Oliver Knussen ‘a man made of music’

Oliver Knussen ‘a man made of music’
To borrow the title of one of Oliver Knussen’s most famous works,* there have been plenty of ‘flourishes’ and ‘fireworks’ as his 60th birthday celebrations continue. Coming up are new stagings of Knussen’s world-renowned operatic double-bill Where the Wild Things Are and Higglety Pigglety Pop! at the Aldeburgh Festival (8 & 10 June) and with the LA Philharmonic (11-14 October). The two operas will then travel to London in November as part of the BBC’s Total Immersion Festival, which will offer a wider retrospective of Knussen’s distinguished oeuvre. Preceding all this was Birmingham Contemporary Music Group’s recent birthday concert, where Knussen took to the podium to conduct a selection of his own works alongside those of his colleagues, Magnus Lindberg, Tansy Davies and Sean Shepherd. Critics, broadcasters and fellow composers paid tribute to his extraordinary talent:
*Flourish with Fireworks
 
‘a pivotal figure in British contemporary music’
‘the most important figure in modern British music’
 
'The number of composers in the audience for Birmingham Contemporary Music Group's concert to mark Oliver Knussen's 60th birthday was its own tribute to a pivotal figure in British contemporary music… This [sequence of his own pieces ] consisted of the wonderfully supple ensemble Ophelia Dances, the violin-and-piano Autumnal, and Ophelia's Last Dance – Knussen's recent reworking of 1970s material into a gorgeous, nostalgia-drenched, Scriabin-like waltz…'
The Guardian (Andrew Clements), 28 May 2012
 
'There was a reminiscing post-concert chat, with much laughter, and a birthday cake. Before that we’d heard three of Knussen’s own chamber pieces, two of them dating from the 1970s. They were a reminder of how vast his musical culture already was in his twenties, and how subtly he could allude to his favourite things: Ravel, Debussy, Schumann.'
The Telegraph (Ivan Hewett), 28 May 2012
 
'Ask any young composer in this country who is the most important figure in modern British music, and the answer is likely to come back quick and sharp: Oliver Knussen… Knussen has also for years been a kind of guru figure to generations of young and not-so-young composers, sacrificing his own creative time and energy in their interests, advising, promoting, performing.'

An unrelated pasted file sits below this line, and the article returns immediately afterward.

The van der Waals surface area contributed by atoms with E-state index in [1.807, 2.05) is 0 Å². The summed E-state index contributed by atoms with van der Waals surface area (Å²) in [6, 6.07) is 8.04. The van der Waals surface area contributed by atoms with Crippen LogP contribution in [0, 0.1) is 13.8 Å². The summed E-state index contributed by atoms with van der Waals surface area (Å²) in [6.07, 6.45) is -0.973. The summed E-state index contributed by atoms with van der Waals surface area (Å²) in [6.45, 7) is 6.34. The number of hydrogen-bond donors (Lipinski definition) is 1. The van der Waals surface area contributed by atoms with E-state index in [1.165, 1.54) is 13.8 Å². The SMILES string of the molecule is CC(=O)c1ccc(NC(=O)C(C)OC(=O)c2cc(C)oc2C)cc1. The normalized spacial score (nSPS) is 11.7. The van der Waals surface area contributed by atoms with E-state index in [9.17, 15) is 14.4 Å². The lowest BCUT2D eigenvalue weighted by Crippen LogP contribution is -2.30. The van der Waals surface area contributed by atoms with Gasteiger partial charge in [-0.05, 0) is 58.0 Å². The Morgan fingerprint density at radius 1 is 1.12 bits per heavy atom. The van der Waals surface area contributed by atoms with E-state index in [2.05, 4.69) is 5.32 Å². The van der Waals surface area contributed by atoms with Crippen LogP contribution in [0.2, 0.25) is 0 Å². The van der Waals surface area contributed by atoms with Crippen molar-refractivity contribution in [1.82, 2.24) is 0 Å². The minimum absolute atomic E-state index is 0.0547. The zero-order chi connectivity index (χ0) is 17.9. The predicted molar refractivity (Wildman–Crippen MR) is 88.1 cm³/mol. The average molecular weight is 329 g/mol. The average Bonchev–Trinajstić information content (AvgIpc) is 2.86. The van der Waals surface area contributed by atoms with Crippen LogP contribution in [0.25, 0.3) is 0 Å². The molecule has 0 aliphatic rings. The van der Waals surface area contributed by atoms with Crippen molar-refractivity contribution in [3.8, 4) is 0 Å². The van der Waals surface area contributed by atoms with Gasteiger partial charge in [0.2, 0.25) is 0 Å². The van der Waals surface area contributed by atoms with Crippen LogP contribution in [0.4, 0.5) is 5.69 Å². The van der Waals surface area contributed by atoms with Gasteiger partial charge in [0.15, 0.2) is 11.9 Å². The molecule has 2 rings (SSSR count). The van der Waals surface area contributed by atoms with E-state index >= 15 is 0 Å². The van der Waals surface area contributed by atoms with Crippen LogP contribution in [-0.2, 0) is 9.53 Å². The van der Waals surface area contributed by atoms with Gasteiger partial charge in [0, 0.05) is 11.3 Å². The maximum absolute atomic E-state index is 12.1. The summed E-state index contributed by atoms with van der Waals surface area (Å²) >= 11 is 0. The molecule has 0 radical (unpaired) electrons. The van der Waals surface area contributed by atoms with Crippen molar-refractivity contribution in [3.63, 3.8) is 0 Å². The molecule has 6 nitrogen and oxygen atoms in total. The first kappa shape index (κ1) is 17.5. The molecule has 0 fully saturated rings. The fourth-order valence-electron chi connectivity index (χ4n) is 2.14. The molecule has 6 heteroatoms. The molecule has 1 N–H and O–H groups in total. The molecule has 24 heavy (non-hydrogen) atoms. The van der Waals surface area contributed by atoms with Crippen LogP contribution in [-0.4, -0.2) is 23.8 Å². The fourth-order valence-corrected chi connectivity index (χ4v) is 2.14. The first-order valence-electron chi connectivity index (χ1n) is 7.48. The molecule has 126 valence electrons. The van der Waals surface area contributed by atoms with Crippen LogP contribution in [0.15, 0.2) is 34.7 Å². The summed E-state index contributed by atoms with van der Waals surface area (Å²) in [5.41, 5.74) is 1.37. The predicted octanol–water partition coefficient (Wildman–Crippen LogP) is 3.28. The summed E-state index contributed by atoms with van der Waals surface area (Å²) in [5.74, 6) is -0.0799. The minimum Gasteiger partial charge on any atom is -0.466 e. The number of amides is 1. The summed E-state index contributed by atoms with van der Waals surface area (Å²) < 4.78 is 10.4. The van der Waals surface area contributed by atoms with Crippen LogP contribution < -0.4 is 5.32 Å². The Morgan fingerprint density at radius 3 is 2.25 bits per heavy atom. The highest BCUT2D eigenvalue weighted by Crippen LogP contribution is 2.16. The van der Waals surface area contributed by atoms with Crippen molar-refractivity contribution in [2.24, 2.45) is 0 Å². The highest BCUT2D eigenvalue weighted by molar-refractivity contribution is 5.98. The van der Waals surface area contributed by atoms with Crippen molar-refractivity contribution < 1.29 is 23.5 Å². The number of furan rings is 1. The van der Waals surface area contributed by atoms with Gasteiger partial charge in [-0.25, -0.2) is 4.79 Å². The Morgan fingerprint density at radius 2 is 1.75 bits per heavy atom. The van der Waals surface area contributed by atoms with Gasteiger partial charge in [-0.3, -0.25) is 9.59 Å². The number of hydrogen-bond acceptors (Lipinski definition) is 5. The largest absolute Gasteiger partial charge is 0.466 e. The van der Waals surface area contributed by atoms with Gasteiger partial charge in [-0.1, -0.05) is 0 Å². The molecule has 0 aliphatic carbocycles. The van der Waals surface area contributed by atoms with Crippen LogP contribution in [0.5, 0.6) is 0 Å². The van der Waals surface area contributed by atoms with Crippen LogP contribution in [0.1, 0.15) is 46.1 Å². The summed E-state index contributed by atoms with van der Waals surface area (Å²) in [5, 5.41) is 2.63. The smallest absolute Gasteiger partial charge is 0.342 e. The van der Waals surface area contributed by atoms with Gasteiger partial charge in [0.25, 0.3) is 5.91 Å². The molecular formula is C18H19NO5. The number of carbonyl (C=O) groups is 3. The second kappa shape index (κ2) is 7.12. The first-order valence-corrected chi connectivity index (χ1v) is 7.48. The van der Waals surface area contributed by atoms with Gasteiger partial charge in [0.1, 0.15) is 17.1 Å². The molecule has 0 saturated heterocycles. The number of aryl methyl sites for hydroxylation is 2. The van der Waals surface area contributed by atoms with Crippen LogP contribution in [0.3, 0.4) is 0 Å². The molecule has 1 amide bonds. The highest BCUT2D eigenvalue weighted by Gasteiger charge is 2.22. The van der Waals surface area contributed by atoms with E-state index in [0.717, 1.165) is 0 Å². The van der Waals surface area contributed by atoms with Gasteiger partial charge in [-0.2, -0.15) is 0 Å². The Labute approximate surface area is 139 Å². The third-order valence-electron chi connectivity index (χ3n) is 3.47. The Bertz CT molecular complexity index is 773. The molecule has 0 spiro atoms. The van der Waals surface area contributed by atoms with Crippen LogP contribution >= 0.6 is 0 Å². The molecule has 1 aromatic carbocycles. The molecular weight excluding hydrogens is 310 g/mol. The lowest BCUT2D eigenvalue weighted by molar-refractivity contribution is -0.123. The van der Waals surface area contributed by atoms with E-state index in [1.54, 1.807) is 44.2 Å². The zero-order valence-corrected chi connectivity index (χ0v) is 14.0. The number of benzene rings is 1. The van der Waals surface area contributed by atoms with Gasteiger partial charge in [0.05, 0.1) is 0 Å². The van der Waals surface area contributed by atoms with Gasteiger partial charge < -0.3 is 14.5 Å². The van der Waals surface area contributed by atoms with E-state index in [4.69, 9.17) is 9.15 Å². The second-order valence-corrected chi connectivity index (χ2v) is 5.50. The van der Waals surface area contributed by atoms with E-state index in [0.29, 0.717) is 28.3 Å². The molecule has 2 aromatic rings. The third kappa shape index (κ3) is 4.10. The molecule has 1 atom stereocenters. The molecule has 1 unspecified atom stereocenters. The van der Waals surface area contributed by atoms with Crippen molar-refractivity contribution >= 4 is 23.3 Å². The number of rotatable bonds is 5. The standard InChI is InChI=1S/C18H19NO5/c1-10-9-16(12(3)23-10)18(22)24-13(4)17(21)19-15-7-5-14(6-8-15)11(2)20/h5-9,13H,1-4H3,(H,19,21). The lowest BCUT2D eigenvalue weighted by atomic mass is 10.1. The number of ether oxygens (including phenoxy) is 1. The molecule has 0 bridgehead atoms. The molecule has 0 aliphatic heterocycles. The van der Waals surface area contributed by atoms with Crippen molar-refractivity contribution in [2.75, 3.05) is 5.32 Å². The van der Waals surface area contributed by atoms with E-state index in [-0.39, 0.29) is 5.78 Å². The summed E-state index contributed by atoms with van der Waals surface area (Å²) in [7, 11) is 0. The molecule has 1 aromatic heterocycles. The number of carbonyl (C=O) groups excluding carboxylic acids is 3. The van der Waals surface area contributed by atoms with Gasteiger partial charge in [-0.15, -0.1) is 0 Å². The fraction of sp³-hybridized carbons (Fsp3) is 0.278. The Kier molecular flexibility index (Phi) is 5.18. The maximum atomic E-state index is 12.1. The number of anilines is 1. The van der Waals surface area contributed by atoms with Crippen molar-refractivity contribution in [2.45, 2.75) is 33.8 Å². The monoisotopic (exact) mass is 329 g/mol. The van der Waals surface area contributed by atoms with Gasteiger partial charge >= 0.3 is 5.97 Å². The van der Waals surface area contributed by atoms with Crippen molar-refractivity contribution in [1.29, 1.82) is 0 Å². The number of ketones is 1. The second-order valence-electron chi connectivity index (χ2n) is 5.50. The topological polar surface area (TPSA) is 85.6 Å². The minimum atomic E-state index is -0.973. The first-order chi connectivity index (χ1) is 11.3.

The Arts Desk (Stephen Walsh), 26 May 2012
 
‘a man made of music’
‘The best composer, the best conductor, the best ears in the business…’
 
'The best composer, the best conductor, the best ears in the business, the best friend... That’s just for starters. Happy birthday from your former pupil and present pupil.'
Mark-Anthony Turnage
 
'Thanks for exquisite music and musicianship, for lovely afternoons at your place, and for continuous support for young composers and musicians, especially the behind-the-scenes kind, that we don’t often get to hear about.'
Tansy Davies
 
'…a man who knows more about music than anyone I know, always showing a limitless generosity as a friend and colleague, a great person - a man made of music.'
Magnus Lindberg
 
'….few composers since Ravel have had the same ear for the essential rightness of the next note, the exact colour, the precise balance between all the elements of a work…'
Tom Service
 
'…he has been a constant source of wisdom, knowledge, delight and (perhaps above all) humour throughout. I adore his meticulous, radiant and effervescent music as much as I esteem his unparalleled brilliance and authority as a conductor…'
George Benjamin
 
'To be in the audience for an Olly concert is to be present, in a very real sense, at the making of music.'
Barrie Gavin